California’s total general fund revenue was down $237 million, or 3.6 percent, from estimates in the recently amended 2009-10 Budget Act, state Controller John Chiang said when he released his monthly report detailing the state’s cash balance, receipts and disbursements for August 2009.
“My office’s stress-testing of the budget anticipated some revenue loss, so the state’s cash outlook has not changed,” Chaing said last Thursday. “While those revenues can be made up in the months ahead, I am concerned that they constitute nearly one half of the state’s $500 million budget reserve. What is more troubling to me is that consumer activity and unemployment continue to be a drag on California’s recovery.”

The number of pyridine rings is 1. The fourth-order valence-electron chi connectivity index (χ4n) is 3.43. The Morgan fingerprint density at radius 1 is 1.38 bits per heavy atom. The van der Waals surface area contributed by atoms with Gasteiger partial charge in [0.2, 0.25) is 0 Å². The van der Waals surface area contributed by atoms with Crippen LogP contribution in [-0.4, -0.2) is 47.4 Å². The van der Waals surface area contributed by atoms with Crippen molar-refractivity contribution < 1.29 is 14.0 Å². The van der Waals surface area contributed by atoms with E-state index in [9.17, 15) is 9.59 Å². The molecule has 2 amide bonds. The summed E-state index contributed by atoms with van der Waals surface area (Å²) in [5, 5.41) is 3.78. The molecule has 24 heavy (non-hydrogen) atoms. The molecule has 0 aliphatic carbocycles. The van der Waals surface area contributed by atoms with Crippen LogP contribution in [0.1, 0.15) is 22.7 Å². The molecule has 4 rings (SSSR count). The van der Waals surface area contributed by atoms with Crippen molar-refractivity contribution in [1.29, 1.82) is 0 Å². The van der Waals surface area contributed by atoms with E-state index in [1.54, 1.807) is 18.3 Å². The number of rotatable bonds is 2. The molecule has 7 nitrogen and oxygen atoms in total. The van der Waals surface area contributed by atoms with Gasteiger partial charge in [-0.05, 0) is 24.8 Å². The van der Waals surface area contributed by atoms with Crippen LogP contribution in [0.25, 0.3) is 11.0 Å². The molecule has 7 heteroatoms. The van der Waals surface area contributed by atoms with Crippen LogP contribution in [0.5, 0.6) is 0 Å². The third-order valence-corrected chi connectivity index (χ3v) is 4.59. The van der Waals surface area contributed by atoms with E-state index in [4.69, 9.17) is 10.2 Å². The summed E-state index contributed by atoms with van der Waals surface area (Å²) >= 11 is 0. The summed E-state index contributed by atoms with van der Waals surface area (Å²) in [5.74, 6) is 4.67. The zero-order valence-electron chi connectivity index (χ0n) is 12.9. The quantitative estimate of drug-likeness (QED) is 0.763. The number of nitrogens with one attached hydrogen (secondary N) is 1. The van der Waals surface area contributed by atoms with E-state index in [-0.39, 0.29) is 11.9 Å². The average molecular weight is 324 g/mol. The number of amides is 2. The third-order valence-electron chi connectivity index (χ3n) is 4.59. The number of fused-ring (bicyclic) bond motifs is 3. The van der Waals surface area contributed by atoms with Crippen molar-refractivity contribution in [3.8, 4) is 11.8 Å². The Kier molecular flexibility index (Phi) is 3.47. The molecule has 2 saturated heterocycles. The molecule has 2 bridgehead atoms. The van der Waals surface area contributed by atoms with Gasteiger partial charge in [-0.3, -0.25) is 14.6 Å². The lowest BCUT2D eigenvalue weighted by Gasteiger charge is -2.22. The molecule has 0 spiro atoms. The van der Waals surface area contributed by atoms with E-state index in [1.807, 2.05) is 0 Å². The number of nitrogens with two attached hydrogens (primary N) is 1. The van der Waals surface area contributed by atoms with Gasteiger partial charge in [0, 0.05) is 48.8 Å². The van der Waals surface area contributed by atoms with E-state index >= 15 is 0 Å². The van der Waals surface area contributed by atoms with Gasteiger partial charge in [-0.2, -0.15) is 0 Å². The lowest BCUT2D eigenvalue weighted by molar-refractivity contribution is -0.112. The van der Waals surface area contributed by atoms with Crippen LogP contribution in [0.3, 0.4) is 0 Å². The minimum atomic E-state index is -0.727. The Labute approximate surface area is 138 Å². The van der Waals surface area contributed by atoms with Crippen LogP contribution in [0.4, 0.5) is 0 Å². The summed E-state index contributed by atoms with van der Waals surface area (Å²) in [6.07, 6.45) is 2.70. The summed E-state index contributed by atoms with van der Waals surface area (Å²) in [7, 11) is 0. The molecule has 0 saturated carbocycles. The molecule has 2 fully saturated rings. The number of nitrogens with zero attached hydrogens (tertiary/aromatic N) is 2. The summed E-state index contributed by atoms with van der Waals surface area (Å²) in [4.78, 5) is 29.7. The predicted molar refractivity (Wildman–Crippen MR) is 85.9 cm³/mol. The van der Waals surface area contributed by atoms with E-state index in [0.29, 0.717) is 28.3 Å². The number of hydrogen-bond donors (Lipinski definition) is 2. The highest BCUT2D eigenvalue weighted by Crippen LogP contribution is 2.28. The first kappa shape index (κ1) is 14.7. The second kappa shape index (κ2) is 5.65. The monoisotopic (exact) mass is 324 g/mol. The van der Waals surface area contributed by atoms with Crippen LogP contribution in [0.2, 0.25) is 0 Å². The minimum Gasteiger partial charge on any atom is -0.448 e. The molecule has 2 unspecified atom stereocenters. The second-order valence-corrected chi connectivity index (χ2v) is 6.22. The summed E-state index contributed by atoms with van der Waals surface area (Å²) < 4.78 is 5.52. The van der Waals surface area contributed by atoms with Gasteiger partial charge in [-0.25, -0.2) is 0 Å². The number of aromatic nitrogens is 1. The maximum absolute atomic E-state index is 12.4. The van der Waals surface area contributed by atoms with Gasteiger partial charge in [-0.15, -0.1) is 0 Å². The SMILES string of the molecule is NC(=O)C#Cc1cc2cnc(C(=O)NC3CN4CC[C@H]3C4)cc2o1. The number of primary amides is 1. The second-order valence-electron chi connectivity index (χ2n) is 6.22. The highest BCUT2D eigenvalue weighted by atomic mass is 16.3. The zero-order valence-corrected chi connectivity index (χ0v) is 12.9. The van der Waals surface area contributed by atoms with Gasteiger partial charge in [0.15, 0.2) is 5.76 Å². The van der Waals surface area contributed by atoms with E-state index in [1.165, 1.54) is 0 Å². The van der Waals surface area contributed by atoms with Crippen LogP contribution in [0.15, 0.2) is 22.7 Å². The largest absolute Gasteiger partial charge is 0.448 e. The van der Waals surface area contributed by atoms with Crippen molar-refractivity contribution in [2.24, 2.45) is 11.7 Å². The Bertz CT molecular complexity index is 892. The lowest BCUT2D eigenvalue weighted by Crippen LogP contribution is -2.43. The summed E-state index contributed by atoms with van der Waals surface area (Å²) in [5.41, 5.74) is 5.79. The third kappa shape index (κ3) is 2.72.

In August, the state issued $862 million in registered warrants, commonly known as IOUs, and delayed another $471 million in scheduled payments. After accounting for IOUs and payment delays, total state disbursements for the year to date were still $1 billion below projections in the Budget Act.
August personal income tax revenues were $247 million below (-8.9 percent) estimates and sales taxes were down $185 million (-5.5 percent). Corporate taxes came in above projections by $27.3 million (22.6 percent).
The state started the fiscal year on July 1 with an $11.9 billion cash deficit, which grew to $12.6 billion by Aug. 31, Chaing’s office reported. Without IOUs and payment delays in July and August, the cash deficit would have grown to $16 billion.
August 2009’s financial statement and the summary analysis, along with more information about the state’s cash crisis may be found on the controller’s Website at www.sco.ca.gov.